This week, I have just about lost my mind about bad/skimpy sleeve caps. There was a challenge on the FabricMart blog for a simple t-shirt pattern to be manipulated into something quite unique by well-known sewers. Normally, I enjoy these challenges for the sewers discover faults and adapt their new designs and inspirations and make something super.
When you click on the link above you will see some darling fashions but every single one of them did not address the sleeve cap that is too short and causing drag lines in every garment…some way worse than others. Check them out…drag lines up the wazoo no matter what fabric they used.
It is not just this pattern, I would say a good 50% or more of patterns on the market cheat us out of good sleeve caps…and for heaven’s sake…it is simple…the shoulder bone is round and needs extra fabric to drape over it before becoming a tube.
If the stripes are 1 inch wide, you can see that with 1 inch added to the cap the stripes would line up well with the bodice. Here is another pattern, a new-upcoming jacket for Nancy with a bad sleeve cap:
Want more? Here are a couple from another blogger who I tried to help with her sleeves: She needed more than one inch so she could add it to achieve the result…the first photo shows the perfect sleeve with a few pins pinching out the excess and the second shows how she did it on her muslin. OK, you say…it doesn’t really matter in a print…OK…no one will notice…except the wearer when she has drag lines and cannot raise her arm.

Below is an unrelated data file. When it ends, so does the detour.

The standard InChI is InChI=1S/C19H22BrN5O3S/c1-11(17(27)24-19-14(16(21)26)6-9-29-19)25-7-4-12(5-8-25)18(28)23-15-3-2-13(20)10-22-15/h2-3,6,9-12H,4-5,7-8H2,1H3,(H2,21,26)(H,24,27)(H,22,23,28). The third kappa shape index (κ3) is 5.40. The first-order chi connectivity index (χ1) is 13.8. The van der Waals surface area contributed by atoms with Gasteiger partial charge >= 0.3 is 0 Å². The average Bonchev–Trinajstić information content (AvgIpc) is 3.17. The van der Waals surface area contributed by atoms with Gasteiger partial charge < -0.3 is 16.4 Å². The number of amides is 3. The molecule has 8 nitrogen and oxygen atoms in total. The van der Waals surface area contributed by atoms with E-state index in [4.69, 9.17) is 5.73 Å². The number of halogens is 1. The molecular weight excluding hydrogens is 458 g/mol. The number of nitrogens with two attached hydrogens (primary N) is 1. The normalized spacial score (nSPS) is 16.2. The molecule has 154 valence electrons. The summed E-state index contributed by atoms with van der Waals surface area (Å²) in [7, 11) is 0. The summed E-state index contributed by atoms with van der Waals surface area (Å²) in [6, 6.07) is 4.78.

Want to see a perfect sleeve cap with stripes? This is my new linen/cotton tunic, with a horizontal back slash of 3/4 inch to bring the shoulder seams forward and darts in the back neckline. The sleeve stripes are parallel with the floor as they should be.
I use the Mrs Mole method for everything- CL-TL…Cut large, trim later. If I am cutting a size 20 bodice, I cut the 22 or 24 sleeve because the cap is higher and I can just pin out and cut out what I don’t want later. Another method I have seen in tailoring books is to cut one inch or more beyond the seam line from notch to notch. You mark the original seam/stitching line and then use whatever extra fabric you need to make the horizontal lines parallel with the floor. Adding to the cap will definitely drop the sleeve lower into the armscye but the alteration of raising those areas up a little make it fit better. Of course we all measure our sleeve and armscye, don’t we? Don’t we all want to know what ease the designer left for us? YES WE DO! T shirts have little ease and flat sleeve caps while jackets SHOULD have more ease and higher sleeve caps…they can have up to 2 inches of ease. But you have to measure to know this:
Remember Nancy’s Vogue 8821 sleeve cap? It was a knit and needed more cap ease at the top and side seams…so out came the curved ruler to make that happen. If you don’t measure the front and back opening and the sleeve then you have no idea what you have. If you rely on the pattern company to get it right…guess again!!! OK if you don’t want to bother with measuring and recording it…then just “walk” the sleeve in the armscye to see how it will sew in…it might fit but the cap will pull up and then what?
Now try looking at blog photos for the sleeve drag lines…while the bodice will hang straight…maybe…without wrinkles…it is the sleeve that shows the true expertise/patience of the seamstress. Who do you want to be…the one with perfect or sloppy sleeves?